“It takes a lot to get Canadians to fault on mortgages,” said Brendon Ogmundson, chief economist at the British Columbia Real Estate Association, referring to the financial strength of B.C. mortgage holders.
Rising interest rates, high mortgage payments and financial pressure have been top of mind when it comes to owning a home in Canada, but B.C. mortgage and foreclosure data reveal that homeowners in the province are resilient.
The provincial mortgage delinquency rate, the share of loans that are past due by 90 days or more, came in at 0.11 per cent for the first quarter of 2023, according to Canada Mortgage and Housing Corp. data.
“Banks don't like the foreclosure process, it's a last resort. But what we would need to see is a rising unemployment rate, which we don't have. The labour market is really strong, so if you have households where people are employed, they tend to make their mortgage payments,” Ogmundson said.
Foreclosure data for B.C. also tells a similar story.
The number of new B.C. Supreme Court foreclosure cases opened in the 2018-19 fiscal year reached 1,656. It since fell to 1,468 as of the 2022-23 fiscal year. This represents a decrease of 11.4 per cent.
“The data shows us that, actually, the foreclosure rate and delinquency rates have been falling. So in reality, that is the real story,” said Marci Deane, president of the Canadian Mortgage Brokers Association – B.C.
“Between myself and another board member, just anecdotally, we reached out to a handful of lenders between us. And all of them have reported no change in terms of delinquencies going up.”
Concerns over household financial stability have increased alongside the Bank of Canada’s 10 rate hikes since March 2022. The central bank most recently raised its key rate 25 basis points to five per cent on July 12. While mortgage data shows that B.C. mortgage holders have remained resilient, credit card and car payment data signals increasing financial pressure, said Ogmundson.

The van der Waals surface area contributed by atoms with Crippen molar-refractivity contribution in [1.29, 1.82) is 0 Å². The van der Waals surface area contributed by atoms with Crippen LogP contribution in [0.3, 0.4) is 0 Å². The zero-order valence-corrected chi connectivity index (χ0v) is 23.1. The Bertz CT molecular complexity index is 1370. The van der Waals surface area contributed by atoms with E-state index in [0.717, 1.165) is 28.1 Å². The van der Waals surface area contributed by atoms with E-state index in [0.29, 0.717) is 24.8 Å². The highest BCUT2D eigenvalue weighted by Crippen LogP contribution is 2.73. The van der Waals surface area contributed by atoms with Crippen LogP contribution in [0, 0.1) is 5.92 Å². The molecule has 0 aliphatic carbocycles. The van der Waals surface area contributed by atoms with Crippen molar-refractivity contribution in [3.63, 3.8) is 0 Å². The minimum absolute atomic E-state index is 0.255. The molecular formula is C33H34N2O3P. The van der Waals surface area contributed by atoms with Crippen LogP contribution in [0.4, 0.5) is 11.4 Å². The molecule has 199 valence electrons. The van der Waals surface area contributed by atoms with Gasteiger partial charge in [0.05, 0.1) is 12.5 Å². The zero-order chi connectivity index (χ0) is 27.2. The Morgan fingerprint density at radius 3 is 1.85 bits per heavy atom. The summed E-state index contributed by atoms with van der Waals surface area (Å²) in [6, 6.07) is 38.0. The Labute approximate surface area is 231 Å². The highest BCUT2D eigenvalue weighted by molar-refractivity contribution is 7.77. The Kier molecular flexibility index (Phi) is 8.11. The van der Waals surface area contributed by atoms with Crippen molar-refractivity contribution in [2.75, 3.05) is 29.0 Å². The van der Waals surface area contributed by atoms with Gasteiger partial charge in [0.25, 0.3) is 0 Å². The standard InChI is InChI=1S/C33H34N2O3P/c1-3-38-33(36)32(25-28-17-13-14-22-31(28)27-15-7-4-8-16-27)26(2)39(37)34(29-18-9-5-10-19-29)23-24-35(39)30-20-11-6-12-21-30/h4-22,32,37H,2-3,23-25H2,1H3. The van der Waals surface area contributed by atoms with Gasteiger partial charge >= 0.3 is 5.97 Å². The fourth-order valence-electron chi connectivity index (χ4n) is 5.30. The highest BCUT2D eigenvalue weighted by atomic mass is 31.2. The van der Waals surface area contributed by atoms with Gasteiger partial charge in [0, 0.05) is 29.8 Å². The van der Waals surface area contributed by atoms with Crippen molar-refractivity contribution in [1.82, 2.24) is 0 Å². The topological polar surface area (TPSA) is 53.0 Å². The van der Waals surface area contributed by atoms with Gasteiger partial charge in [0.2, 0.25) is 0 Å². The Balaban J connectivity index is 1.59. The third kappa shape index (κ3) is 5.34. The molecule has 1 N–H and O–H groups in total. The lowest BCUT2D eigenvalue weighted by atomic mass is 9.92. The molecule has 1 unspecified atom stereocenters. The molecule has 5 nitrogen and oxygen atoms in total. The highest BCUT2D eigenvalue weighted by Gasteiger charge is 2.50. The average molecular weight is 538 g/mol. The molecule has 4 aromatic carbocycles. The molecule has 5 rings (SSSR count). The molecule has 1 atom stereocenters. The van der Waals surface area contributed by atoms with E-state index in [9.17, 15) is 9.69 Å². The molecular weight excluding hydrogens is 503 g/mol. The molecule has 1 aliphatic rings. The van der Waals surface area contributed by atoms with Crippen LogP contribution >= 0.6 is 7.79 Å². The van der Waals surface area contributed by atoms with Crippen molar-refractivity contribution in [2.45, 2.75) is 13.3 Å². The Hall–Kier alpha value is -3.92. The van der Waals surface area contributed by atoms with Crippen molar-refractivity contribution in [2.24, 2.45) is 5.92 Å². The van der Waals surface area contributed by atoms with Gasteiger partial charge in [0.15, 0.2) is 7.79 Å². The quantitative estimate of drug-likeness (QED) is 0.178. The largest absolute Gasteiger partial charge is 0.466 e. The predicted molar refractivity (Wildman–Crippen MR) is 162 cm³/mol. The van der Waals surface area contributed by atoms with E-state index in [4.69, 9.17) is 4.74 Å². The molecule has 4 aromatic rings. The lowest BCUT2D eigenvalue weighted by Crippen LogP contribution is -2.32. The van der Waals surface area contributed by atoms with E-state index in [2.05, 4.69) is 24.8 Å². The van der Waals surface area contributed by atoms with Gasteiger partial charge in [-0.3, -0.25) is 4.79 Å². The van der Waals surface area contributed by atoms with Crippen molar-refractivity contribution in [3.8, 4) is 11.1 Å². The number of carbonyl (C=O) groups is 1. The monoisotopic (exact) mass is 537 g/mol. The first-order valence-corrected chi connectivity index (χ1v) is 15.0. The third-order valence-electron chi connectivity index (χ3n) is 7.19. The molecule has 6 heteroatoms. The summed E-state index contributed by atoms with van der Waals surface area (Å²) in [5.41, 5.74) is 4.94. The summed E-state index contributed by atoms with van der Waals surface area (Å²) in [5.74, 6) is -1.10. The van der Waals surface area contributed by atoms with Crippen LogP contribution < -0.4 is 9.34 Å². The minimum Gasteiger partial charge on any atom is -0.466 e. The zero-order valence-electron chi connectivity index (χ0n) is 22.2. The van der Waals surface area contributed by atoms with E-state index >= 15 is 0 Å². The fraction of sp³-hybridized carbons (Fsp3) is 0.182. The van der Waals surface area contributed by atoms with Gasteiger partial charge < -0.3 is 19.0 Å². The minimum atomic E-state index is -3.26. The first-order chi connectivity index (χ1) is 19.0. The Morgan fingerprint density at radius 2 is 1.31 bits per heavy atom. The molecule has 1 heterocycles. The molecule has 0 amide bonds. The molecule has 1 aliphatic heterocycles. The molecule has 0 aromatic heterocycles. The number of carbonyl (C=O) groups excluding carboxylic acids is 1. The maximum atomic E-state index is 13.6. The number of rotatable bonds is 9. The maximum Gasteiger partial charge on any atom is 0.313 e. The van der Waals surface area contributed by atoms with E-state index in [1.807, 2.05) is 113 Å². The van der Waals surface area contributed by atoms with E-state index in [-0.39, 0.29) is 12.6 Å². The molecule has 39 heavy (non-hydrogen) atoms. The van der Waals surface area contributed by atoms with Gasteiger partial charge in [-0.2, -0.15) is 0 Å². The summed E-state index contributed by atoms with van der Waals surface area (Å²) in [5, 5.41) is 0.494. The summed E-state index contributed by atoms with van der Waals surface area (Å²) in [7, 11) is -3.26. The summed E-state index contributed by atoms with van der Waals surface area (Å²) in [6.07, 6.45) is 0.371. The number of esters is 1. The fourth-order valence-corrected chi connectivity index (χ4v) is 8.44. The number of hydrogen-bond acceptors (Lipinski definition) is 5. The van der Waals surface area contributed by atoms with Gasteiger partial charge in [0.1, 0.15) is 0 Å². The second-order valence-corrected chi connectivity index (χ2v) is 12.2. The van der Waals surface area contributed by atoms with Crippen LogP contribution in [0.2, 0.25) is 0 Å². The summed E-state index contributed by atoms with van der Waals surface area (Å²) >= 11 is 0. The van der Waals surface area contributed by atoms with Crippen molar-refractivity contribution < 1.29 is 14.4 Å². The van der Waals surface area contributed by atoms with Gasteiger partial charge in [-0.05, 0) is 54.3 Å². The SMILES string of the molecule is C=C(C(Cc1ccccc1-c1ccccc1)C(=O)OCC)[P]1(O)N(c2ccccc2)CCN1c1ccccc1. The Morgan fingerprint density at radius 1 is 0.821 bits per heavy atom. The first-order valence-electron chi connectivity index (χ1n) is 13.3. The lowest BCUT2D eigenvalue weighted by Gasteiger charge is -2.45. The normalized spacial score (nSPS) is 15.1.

The result is mortgage holders may be feeling the weight of inflation and rate hikes, but have still been able to withstand any financial impact on their mortgages. Mortgage payments are also the last bill that someone would typically stop paying, according to Ogmundson.
“We're starting to see a little bit of stress in things like auto loans, credit cards … and also what are called installment loans, unsecured personal loans. So we are starting to see cracks in household vulnerability,” he said.
The province’s highest-ever delinquency rate – 0.43 per cent – was recorded throughout the majority of 2013 and the first quarter of 2014.
Kelowna currently has the province’s highest delinquency at 0.13 per cent. Victoria and the Abbotsford-Mission area both have rates of 0.07 per cent, while Vancouver’s is 0.08 per cent.
“People are making a very a good living in Vancouver, in particular, and even all around B.C. … Is it harder for first-time buyers to get in? Absolutely. But that's not talking about delinquencies, that's not the story. In terms of existing homeowners, they're staying the course,” Deane said, who works as a mortgage broker in North Vancouver.
Ogmundson said that mortgage delinquencies and foreclosures will remain the same if prices continue to rise. If a homeowner is at risk of defaulting while prices remain high, they can simply sell their home.